Engaging in repo agreements means that the insurer effectively sells the securities at a discount to the fair value of the securities (that is, receiving 95% of the fair value as cash collateral). If, during the term of the agreement, the counterparty (buyer of securities) declares bankruptcy, the loss incurred by the insurer would be the 5% difference to the fair value of the securities. A more prominent risk, however, would be apparent if the value of a security sold by the insurer increased above par at some point during the term of the agreement, and the counterparty that purchased the security then declared bankruptcy. As a result, the insurer would not be able to repurchase the now highly valued security from the defunct counterparty as originally agreed. In turn, the insurer would miss out on receiving the higher value bond had the agreement reached its intended termination date. However, such risk is mitigated by the fact that often these transactions expire after one business day.
Reverse Repurchase Agreements
When an insurance company engages in a reverse repo agreement, it purchases securities from a counterparty (such as a bank) in exchange for cash (most often) or collateral securities. At the end of the agreement — typically one business day, although it may extend to up to 12 months — the insurance company resells the same or substantially the same securities at a predetermined price back to the counterparty. In addition, upon the agreement’s termination, the insurance company also pays the counterparty any interest due on the securities based on the principal amount and the duration of the agreement. The securities purchased by the insurer in a reverse repo must have a fair value of at least equal to 102% of the purchase price paid; that is, the amount of cash paid to the counterparty is discounted by 2% of the securities’ fair value as a form of credit enhancement to protect against any losses in value to the securities during the term of the agreement. If, however, at any point during the term of the agreement, the fair value of the securities now owned by the insurance company declines to below 100% of the purchase price paid, the counterparty would then be obligated to deliver additional collateral to the insurer to top-off the 102% overcollateralization.
The most prominent risk that insurance companies face while engaging in reverse repo agreements is having the counterparty from which they purchased the securities declare bankruptcy prior to the agreement’s termination date. If this were to occur, the insurance company would not be able to receive its cash back by reselling the securities to the counterparty as originally agreed. However, mitigating some concern, the securities purchased are valued at a premium (102% of the purchase price) to the cash paid.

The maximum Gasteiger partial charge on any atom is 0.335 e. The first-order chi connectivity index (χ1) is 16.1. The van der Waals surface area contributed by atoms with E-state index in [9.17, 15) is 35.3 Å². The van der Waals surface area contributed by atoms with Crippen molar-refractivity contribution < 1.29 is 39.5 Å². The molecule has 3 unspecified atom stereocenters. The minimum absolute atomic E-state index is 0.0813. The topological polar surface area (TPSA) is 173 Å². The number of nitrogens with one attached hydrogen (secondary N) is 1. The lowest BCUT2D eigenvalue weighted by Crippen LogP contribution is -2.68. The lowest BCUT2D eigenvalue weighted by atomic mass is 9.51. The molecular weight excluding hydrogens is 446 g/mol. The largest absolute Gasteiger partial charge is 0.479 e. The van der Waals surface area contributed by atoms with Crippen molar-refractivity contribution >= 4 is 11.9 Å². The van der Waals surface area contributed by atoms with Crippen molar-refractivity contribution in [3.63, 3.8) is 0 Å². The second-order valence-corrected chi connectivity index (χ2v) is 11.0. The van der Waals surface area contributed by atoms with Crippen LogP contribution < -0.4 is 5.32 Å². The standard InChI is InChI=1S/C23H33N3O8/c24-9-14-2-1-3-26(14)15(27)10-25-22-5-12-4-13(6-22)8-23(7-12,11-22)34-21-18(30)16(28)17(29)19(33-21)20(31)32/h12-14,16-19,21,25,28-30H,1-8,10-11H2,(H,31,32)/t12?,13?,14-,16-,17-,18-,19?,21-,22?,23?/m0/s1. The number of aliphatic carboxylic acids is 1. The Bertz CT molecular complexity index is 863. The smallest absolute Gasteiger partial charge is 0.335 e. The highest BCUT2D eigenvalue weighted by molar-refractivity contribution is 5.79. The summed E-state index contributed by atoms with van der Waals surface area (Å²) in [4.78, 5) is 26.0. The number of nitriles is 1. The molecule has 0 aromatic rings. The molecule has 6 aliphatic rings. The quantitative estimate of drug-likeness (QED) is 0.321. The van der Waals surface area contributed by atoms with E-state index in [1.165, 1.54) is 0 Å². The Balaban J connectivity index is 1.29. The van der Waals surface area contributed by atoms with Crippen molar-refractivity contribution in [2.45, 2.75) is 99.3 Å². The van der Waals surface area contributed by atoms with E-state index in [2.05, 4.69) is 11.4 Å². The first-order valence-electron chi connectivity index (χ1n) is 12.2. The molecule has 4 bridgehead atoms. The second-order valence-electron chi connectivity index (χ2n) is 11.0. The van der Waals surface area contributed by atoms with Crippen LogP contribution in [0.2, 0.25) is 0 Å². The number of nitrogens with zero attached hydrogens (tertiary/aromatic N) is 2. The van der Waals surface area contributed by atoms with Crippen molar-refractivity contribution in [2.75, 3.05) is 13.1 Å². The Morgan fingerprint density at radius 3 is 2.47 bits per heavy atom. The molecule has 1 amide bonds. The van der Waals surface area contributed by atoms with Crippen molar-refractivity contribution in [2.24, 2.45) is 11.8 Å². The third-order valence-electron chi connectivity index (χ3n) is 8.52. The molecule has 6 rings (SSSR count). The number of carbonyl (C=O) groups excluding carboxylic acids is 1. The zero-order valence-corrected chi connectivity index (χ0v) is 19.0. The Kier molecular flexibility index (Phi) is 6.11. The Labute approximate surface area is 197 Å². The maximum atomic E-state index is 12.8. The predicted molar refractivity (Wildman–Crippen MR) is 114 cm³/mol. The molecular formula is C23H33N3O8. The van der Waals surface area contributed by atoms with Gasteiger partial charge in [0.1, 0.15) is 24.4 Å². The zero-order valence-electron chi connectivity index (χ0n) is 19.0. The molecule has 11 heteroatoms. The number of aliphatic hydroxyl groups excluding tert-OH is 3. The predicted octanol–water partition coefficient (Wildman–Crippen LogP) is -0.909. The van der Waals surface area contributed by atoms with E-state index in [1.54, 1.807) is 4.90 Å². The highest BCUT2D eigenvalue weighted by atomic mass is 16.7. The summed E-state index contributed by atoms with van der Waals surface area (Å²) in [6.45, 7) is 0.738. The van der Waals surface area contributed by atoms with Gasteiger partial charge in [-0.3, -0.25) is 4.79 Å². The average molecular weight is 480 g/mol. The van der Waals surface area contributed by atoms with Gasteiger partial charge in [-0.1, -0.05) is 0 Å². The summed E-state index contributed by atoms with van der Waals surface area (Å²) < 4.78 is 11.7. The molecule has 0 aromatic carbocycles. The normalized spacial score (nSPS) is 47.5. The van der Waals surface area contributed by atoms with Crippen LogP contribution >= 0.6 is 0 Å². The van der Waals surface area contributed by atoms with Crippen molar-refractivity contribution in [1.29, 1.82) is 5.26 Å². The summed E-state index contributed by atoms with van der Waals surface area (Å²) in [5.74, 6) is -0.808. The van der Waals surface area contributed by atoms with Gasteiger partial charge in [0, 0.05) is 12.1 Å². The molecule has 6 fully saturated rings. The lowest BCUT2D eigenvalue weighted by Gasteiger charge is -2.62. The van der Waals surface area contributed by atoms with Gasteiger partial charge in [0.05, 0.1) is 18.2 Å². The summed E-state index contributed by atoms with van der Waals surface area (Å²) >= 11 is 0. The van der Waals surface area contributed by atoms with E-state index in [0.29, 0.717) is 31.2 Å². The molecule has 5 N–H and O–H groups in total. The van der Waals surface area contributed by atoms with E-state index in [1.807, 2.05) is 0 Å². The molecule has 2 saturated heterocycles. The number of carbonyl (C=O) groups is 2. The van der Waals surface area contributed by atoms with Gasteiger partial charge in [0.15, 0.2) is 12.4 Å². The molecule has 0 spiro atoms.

There were no dollar reverse repurchase agreements recorded by insurers for the time periods observed (i.e., as of year-end 2010, and through Sept. 30, 2011).
As of Sept. 30, 2011, the insurance industry had an aggregate of approximately $13.1 billion reported as repurchase, dollar repurchase and reverse repurchase agreement securities. This amount has not substantially changed since year-end 2010, as shown in the table earlier. The majority of activity was with repo agreements, at slightly more than half of all such activity. In addition, the majority of activity was with life companies, represented by $12.3 billion in book/adjusted carrying value, which was almost 94% of total activity.
Insurance Industry Repurchase/Reverse Repurchase Agreement Activity ($mil) - as of Sept. 30, 2011
Insurance Industry Treatment of Repos and Dollar Repos
Insurance companies must follow the appropriate statutory accounting rules related to repo, dollar repo and reverse repo transactions, which are included in the NAIC Accounting Practices and Procedures Manual, specifically in the Statement of Statutory Accounting Principles (SSAP) No. 45—Repurchase Agreements, Reverse Repurchase Agreements and Dollar Repurchase Agreements, as well as in SSAP No. 91R—Accounting for Transfers and Servicing of Financial Assets and Extinguishments of Liabilities.
According to SSAP No. 91R, repos are accounted for as collateralized borrowings. In a repo agreement, the securities sold by the insurer will continue to be accounted for as an investment owned by the insurer; the proceeds from the sale are recorded as a liability. The difference between the sale proceeds and the amount at which the securities are subsequently repurchased are to be reported as an interest expense.
Note, however, that when securities are sold pursuant to a repo agreement and equivalent securities (that is, securities of the same issuer having equal principal value, coupon rate and maturity date) are repurchased, the repo transaction is only then accounted for as a borrowing. If the securities to be repurchased are not equivalent securities, then the repo is accounted for as two separate transactions. In this latter case, the sold securities would be removed from accounting records recognizing any gains or losses immediately.